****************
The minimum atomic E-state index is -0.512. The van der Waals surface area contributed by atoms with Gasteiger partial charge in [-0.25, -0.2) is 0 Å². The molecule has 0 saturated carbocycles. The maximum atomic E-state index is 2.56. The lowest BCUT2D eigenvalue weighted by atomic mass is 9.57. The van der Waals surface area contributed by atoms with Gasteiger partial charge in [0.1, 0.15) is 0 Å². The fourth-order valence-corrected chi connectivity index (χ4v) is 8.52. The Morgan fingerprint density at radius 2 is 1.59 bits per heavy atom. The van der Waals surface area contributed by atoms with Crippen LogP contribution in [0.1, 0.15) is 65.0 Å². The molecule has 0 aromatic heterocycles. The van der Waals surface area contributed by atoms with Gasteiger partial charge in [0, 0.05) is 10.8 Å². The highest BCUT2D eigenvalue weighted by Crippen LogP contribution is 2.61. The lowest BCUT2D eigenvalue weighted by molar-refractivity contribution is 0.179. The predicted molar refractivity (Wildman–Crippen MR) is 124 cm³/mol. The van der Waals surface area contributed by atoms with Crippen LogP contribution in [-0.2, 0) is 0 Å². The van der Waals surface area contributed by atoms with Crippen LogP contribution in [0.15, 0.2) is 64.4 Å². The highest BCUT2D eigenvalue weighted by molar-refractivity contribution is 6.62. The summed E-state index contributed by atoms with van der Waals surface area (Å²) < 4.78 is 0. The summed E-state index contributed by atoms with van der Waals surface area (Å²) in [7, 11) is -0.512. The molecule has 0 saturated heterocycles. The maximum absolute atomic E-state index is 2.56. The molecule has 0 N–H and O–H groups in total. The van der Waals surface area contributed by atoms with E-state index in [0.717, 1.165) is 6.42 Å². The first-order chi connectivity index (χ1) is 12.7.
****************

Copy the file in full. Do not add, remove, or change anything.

The minimum atomic E-state index is -0.512. The van der Waals surface area contributed by atoms with Gasteiger partial charge in [-0.25, -0.2) is 0 Å². The molecule has 0 saturated carbocycles. The maximum atomic E-state index is 2.56. The lowest BCUT2D eigenvalue weighted by atomic mass is 9.57. The van der Waals surface area contributed by atoms with Gasteiger partial charge in [0.1, 0.15) is 0 Å². The fourth-order valence-corrected chi connectivity index (χ4v) is 8.52. The Morgan fingerprint density at radius 2 is 1.59 bits per heavy atom. The van der Waals surface area contributed by atoms with Crippen LogP contribution in [0.1, 0.15) is 65.0 Å². The molecule has 0 aromatic heterocycles. The van der Waals surface area contributed by atoms with Gasteiger partial charge in [0, 0.05) is 10.8 Å². The highest BCUT2D eigenvalue weighted by Crippen LogP contribution is 2.61. The lowest BCUT2D eigenvalue weighted by molar-refractivity contribution is 0.179. The predicted molar refractivity (Wildman–Crippen MR) is 124 cm³/mol. The van der Waals surface area contributed by atoms with Crippen LogP contribution in [-0.2, 0) is 0 Å². The van der Waals surface area contributed by atoms with Crippen LogP contribution in [0.15, 0.2) is 64.4 Å². The highest BCUT2D eigenvalue weighted by molar-refractivity contribution is 6.62. The summed E-state index contributed by atoms with van der Waals surface area (Å²) < 4.78 is 0. The summed E-state index contributed by atoms with van der Waals surface area (Å²) in [7, 11) is -0.512. The molecule has 0 saturated heterocycles. The maximum absolute atomic E-state index is 2.56. The molecule has 0 N–H and O–H groups in total. The van der Waals surface area contributed by atoms with E-state index in [0.717, 1.165) is 6.42 Å². The first-order chi connectivity index (χ1) is 12.7.